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Archaeologists recover two medieval grave slabs from submerged shipwreck

Underwater archaeologists from Bournemouth University have recovered two medieval grave slabs from a shipwreck off the coast of Dorset, England.

The gave slabs were found at the site of the Mortar Wreck, a 13th century ship that sunk in Studland Bay. The Mortar Wreck was discovered in 1982, thought at the time to be nothing more than a pile of rubble on the seabed.

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Further studies revealed that the site was a historic shipwreck dating back to the reign of Henry III. The ship had been transporting a cargo of grinding mortars, cauldrons, cups, pottery, and various domestic objects.

A recent project led by Bournemouth University has recovered two grave slabs made from Purbeck marble. Purbeck marble is a fossiliferous limestone found in the Isle of Purbeck, a peninsula in south-east Dorset.

Image Credit : Bournemouth University

Purbeck marble was quarried during the Romano-British and medieval periods, where it was used for architectural mouldings and veneers, mortars and pestles, and other articles.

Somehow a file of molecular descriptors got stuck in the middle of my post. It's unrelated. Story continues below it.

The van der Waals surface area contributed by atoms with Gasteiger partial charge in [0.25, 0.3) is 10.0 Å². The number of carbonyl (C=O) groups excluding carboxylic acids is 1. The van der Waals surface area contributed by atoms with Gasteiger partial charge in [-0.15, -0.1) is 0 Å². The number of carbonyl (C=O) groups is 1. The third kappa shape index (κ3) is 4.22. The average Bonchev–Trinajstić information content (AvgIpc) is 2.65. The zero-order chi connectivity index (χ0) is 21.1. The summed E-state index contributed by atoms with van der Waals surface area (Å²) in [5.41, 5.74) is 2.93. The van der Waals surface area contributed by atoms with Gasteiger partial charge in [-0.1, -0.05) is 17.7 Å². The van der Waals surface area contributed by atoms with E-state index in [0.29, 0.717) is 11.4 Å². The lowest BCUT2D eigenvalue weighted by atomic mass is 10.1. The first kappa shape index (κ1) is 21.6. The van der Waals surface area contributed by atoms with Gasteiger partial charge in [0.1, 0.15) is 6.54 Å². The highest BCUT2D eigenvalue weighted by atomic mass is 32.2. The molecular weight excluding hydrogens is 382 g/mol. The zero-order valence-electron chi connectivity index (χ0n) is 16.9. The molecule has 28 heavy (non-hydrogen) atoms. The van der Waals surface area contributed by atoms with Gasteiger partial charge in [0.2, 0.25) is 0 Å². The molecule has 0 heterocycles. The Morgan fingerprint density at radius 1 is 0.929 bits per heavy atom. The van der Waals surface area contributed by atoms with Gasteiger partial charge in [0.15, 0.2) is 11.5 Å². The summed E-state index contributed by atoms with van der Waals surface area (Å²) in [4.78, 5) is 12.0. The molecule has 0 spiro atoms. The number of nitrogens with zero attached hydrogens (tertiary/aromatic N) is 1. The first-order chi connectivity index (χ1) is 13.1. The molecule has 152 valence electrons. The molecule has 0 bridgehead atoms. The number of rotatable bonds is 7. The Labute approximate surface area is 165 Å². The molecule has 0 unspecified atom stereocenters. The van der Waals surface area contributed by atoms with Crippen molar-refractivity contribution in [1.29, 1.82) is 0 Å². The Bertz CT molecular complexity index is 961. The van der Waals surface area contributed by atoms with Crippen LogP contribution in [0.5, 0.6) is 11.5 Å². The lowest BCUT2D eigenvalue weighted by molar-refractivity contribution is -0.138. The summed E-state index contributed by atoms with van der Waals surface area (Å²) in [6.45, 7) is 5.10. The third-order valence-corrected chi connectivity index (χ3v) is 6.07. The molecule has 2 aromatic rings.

It can be found in almost all the cathedrals of the south of England, as well as Exeter, Ely, Norwich, Chichester, Salisbury, Lincoln, Llandaff, Southwark and Canterbury Cathedrals, and in Westminster Abbey.

According to the researchers, both slabs have carvings depicting a Christian cross and were likely intended to be coffin lids or crypt monuments for high ranking members of the clergy. One slab measures 1.5 metres in length, while the other slab (which is in two pieces), has a combined length of 2 metres.

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“The wreck went down in the height of the Purbeck stone industry and the grave slabs we have here were a very popular monument for bishops and archbishops across all the cathedrals and monasteries in England at the time,” explained Tom Cousins, a Maritime Archaeologist at Bournemouth University who led the recovery.

Header Image Credit : Bournemouth University

Sources : Bournemouth University

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Mark Milligan
Mark Milligan
Mark Milligan is multi-award-winning journalist and the Managing Editor at HeritageDaily. His background is in archaeology and computer science, having written over 7,500 articles across several online publications. Mark is a member of the Association of British Science Writers (ABSW), the World Federation of Science Journalists, and in 2023 was the recipient of the British Citizen Award for Education, the BCA Medal of Honour, and the UK Prime Minister's Points of Light Award.
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